by JoAllen Bradham

The Age of Faith makes sense: worship, serve,
Eyes upward, souls aimed for life eternal.
“Age of Machine” stamps out hard images
Of wheels and gears, smoke stacks, ill-lit mills.
And the Age of Aquarius felt so free—
Rocking, blasting, long-hair flying
To strobes and sounds of souped-up sex.
But this nouvel Age of Apology
Is simply sorry, I regret to say.
I hope this won’t offend your tender ears:
It sucks.

Since when could apology compensate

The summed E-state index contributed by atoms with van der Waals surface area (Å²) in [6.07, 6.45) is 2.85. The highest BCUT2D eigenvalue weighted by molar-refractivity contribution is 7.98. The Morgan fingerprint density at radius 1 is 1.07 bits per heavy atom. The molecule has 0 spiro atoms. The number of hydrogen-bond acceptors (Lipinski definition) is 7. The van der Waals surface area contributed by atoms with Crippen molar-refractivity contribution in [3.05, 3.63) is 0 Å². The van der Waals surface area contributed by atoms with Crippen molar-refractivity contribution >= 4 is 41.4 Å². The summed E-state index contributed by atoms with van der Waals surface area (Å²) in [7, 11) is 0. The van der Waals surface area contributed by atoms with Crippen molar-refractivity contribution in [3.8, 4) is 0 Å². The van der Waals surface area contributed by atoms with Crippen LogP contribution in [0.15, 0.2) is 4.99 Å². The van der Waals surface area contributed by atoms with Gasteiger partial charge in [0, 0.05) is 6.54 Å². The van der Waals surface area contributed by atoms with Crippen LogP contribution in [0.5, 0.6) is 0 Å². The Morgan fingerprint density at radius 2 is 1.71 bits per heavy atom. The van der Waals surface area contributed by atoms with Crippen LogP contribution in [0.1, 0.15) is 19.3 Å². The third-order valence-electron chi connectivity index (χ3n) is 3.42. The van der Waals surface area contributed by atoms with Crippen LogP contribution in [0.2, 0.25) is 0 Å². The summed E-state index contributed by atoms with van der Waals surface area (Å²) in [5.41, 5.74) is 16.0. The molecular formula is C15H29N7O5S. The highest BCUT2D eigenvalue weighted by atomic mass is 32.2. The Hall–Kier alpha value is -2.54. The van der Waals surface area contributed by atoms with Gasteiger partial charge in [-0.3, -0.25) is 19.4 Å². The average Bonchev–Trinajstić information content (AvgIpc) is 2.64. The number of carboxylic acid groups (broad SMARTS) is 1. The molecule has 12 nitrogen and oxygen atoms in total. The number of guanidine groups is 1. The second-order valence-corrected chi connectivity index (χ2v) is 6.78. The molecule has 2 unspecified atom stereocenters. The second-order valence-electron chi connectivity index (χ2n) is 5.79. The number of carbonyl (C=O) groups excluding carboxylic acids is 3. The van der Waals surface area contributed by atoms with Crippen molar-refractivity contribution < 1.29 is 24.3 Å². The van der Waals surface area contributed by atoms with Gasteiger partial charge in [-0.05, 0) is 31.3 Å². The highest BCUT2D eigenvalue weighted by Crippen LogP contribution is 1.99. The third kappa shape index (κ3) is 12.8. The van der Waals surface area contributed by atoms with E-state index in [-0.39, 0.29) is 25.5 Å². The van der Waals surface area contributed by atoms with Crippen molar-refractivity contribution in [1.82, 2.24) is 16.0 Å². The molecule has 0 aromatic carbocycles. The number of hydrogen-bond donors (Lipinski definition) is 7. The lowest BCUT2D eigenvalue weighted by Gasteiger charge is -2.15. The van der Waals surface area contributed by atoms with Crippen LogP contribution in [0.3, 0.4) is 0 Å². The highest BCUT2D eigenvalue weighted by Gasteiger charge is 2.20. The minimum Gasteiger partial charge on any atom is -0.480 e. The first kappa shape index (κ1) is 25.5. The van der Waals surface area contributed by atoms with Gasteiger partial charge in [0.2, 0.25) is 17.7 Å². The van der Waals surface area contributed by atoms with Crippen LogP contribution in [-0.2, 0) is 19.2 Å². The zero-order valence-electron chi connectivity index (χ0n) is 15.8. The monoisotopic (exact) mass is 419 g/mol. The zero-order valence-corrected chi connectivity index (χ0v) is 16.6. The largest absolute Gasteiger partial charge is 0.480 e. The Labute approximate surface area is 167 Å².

For initial stupidity, you swine?
Oops, sorry! Mea culpa, I misspoke.
Since when did the band-aid of apology
Cure wounds cut by some oaf’s ignorance?
Damn! Please be so good to forgive my slip.
I’m all contrite. Didn’t know the mike was hot.
I’m filled with shame—at least I hope you’ll buy
This pious plea. Where, oh, where are they—
My slimy sackcloth, my verbal ash?
Haute couture today, in such demand
Penitents Mart can’t keep such garb in stock.
I’m abject. Hell, no, I’m only CYA**.

How did we make an apologia of apology
To overpaint our general sorriness?

JoAllen Bradham lives and writes in Atlanta. She is a published novelist (Some Personal Papers) and, by training, a specialist in satire.